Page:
I’m an out-and-proud Married At First Sight viewer.
Yes, I’m an unapologetic (okay, slightly apologetic) apologist for this tacky voyeuristic goldfish bowl of a television series that, just occasionally, redeems itself.
Like a million or so other Australians, I sat through hours of unedifying television on my way to the final episode. I was a fly-on-the-wall witness to the domestic squabbles and publicity-seeking antics of some of the contestants. It was both irresistible and ever-so-slightly disgusting. Sometimes I would turn off the TV with a strong urge to have a shower and cleanse myself of the pettiness and naked ambition on the screen.
I experienced moments of great empathy too.
The ‘honesty box’ revelation by Mark was one such moment. The honesty box contained specially tailored questions – written by the panel of experts – for each member of a couple to ask the other. Mark, a 48-year-old army veteran who has never experienced love, was asked what love meant to him. Normally a man of few words, Mark gave us (and his partner Ning) the first glimpse into the inner workings of his heart.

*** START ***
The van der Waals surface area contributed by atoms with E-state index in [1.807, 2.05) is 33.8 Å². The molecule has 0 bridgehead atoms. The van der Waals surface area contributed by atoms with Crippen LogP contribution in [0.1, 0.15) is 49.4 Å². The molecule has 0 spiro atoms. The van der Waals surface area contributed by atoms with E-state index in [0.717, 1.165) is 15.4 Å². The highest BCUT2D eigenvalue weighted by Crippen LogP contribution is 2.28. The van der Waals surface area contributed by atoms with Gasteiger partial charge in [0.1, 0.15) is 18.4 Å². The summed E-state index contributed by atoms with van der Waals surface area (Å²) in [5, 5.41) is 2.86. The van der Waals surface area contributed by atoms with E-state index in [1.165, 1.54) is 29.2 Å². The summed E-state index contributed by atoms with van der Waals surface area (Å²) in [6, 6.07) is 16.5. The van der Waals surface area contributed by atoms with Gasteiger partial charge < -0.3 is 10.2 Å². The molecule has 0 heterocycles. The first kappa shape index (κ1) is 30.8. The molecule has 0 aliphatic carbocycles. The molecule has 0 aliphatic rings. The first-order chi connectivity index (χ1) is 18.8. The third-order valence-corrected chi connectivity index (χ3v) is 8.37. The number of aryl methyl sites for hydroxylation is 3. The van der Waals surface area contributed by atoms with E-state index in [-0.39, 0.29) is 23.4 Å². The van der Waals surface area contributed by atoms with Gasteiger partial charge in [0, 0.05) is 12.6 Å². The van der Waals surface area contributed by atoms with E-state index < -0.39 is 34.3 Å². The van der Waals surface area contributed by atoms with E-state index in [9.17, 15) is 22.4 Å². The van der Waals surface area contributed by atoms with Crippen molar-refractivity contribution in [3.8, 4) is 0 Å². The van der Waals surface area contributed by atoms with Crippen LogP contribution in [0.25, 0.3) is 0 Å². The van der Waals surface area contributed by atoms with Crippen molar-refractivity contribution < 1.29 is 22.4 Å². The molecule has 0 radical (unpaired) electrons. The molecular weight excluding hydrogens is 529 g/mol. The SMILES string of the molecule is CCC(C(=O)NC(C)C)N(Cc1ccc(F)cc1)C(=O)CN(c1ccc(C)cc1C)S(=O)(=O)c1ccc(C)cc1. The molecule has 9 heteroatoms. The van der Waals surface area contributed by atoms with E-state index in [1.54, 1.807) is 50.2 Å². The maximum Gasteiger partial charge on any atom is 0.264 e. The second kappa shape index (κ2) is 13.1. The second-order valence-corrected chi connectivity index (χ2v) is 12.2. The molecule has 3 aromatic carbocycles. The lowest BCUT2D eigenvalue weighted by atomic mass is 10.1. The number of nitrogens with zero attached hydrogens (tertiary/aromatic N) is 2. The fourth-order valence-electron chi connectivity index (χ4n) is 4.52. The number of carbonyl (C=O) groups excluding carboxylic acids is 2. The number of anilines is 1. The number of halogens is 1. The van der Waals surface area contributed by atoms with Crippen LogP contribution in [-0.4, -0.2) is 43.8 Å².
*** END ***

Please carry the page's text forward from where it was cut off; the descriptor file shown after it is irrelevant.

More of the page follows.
To be completely yourself around the other person, to be completely open, honest, to trust that person. That’s the definition of the word I came here to find.
It was the kind of authentic moment we MAFS regulars had come to our lounge rooms to find: the kind that whole families gathered around the television to watch. Two generations in the same living room!
Watching MAFS has also provided couples counselling in at least one Melbourne household. The honesty box’ concept caught the imagination of my partner and I. It was the catalyst for him to start watching the show with me. We even staged our own ‘honesty box’ moment. Maybe not as dramatic as those onscreen, but equally as revelatory. We learned that the secret to good communication is in the questions you ask, and how you word them.
We began to think of MAFS as an educational tool.
It has been likened to Shakespearean drama, and has generated much online discussion by feminists like Clementine Ford. It’s the kind of addictive viewing that people stayed home for. The only time I could tear my eyes away from the screen on MAFS nights was to keep up the flow of text messages with my similarly afflicted friends.
It was all there: the drama, the tragedy, the longed-for comeuppances. But also the occasional flashes of insight into human nature in all its vulnerability.
In the final episode, dedicated viewers got a glimpse of remorse from the villainess of the piece, a moment of almost-sisterhood between two of the women who had been fooled by the same man, a flash of self-awareness from a ‘groom’ who had previously shown not a jot.
MAFS is the kind of reality show that rewards its viewers with nuggets of gold in amongst the silt. All you need is perseverance, a tiny sliver of a masochistic streak and plenty of time on your hands. But then again, what else ya gonna do on a weeknight? Sit around and read Shakespeare?